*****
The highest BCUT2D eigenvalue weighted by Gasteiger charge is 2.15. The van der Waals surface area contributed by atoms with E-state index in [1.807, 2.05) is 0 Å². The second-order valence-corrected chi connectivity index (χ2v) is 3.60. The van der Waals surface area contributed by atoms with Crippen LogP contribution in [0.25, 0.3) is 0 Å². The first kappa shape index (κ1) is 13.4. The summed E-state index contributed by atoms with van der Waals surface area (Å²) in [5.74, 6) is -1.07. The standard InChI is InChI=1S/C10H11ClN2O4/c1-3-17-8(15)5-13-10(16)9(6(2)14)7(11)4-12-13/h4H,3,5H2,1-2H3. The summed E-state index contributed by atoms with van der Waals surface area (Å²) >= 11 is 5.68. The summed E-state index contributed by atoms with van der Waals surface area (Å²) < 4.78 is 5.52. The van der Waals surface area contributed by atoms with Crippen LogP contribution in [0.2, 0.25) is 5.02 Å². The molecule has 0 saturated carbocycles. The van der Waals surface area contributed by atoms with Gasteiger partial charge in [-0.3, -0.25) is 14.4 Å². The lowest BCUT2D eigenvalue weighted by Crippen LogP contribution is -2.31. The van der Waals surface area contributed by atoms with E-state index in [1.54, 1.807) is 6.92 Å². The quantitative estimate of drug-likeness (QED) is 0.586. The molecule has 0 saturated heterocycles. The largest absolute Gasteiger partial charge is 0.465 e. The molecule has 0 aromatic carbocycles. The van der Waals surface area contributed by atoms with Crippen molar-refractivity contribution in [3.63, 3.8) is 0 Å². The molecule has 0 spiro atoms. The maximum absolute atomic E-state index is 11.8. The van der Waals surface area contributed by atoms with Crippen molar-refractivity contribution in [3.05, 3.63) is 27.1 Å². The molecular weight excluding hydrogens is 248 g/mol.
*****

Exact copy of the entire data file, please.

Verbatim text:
The highest BCUT2D eigenvalue weighted by Gasteiger charge is 2.15. The van der Waals surface area contributed by atoms with E-state index in [1.807, 2.05) is 0 Å². The second-order valence-corrected chi connectivity index (χ2v) is 3.60. The van der Waals surface area contributed by atoms with Crippen LogP contribution in [0.25, 0.3) is 0 Å². The first kappa shape index (κ1) is 13.4. The summed E-state index contributed by atoms with van der Waals surface area (Å²) in [5.74, 6) is -1.07. The standard InChI is InChI=1S/C10H11ClN2O4/c1-3-17-8(15)5-13-10(16)9(6(2)14)7(11)4-12-13/h4H,3,5H2,1-2H3. The summed E-state index contributed by atoms with van der Waals surface area (Å²) >= 11 is 5.68. The summed E-state index contributed by atoms with van der Waals surface area (Å²) < 4.78 is 5.52. The van der Waals surface area contributed by atoms with Crippen LogP contribution in [0.2, 0.25) is 5.02 Å². The molecule has 0 saturated carbocycles. The van der Waals surface area contributed by atoms with Gasteiger partial charge in [-0.3, -0.25) is 14.4 Å². The lowest BCUT2D eigenvalue weighted by Crippen LogP contribution is -2.31. The van der Waals surface area contributed by atoms with E-state index in [1.54, 1.807) is 6.92 Å². The quantitative estimate of drug-likeness (QED) is 0.586. The molecule has 0 saturated heterocycles. The largest absolute Gasteiger partial charge is 0.465 e. The molecule has 0 aromatic carbocycles. The van der Waals surface area contributed by atoms with Crippen molar-refractivity contribution in [3.63, 3.8) is 0 Å². The molecule has 0 spiro atoms. The maximum absolute atomic E-state index is 11.8. The van der Waals surface area contributed by atoms with Crippen molar-refractivity contribution in [3.05, 3.63) is 27.1 Å². The molecular weight excluding hydrogens is 248 g/mol.